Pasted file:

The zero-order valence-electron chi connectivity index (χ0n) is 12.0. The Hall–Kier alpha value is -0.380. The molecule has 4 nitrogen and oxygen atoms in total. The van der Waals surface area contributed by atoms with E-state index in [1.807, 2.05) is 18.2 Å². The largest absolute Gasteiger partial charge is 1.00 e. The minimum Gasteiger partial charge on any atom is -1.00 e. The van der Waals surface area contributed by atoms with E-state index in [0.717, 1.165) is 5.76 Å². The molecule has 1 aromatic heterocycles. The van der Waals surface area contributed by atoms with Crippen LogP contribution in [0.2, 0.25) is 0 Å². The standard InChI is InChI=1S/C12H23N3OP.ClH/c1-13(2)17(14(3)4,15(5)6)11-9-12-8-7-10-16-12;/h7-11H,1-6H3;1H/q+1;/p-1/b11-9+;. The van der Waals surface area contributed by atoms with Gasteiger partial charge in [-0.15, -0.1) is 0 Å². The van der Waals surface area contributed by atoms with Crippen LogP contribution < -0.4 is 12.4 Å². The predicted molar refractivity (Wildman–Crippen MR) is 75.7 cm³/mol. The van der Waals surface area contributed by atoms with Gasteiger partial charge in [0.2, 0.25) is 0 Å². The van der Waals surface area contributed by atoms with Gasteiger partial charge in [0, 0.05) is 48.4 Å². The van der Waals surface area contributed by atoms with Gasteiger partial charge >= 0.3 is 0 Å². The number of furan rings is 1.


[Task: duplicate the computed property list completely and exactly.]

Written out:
The zero-order valence-electron chi connectivity index (χ0n) is 12.0. The Hall–Kier alpha value is -0.380. The molecule has 4 nitrogen and oxygen atoms in total. The van der Waals surface area contributed by atoms with E-state index in [1.807, 2.05) is 18.2 Å². The largest absolute Gasteiger partial charge is 1.00 e. The minimum Gasteiger partial charge on any atom is -1.00 e. The van der Waals surface area contributed by atoms with E-state index in [0.717, 1.165) is 5.76 Å². The molecule has 1 aromatic heterocycles. The van der Waals surface area contributed by atoms with Crippen LogP contribution in [0.2, 0.25) is 0 Å². The standard InChI is InChI=1S/C12H23N3OP.ClH/c1-13(2)17(14(3)4,15(5)6)11-9-12-8-7-10-16-12;/h7-11H,1-6H3;1H/q+1;/p-1/b11-9+;. The van der Waals surface area contributed by atoms with Gasteiger partial charge in [-0.15, -0.1) is 0 Å². The van der Waals surface area contributed by atoms with Crippen LogP contribution < -0.4 is 12.4 Å². The predicted molar refractivity (Wildman–Crippen MR) is 75.7 cm³/mol. The van der Waals surface area contributed by atoms with Gasteiger partial charge in [0.2, 0.25) is 0 Å². The van der Waals surface area contributed by atoms with Gasteiger partial charge in [0, 0.05) is 48.4 Å². The van der Waals surface area contributed by atoms with Gasteiger partial charge >= 0.3 is 0 Å². The number of furan rings is 1.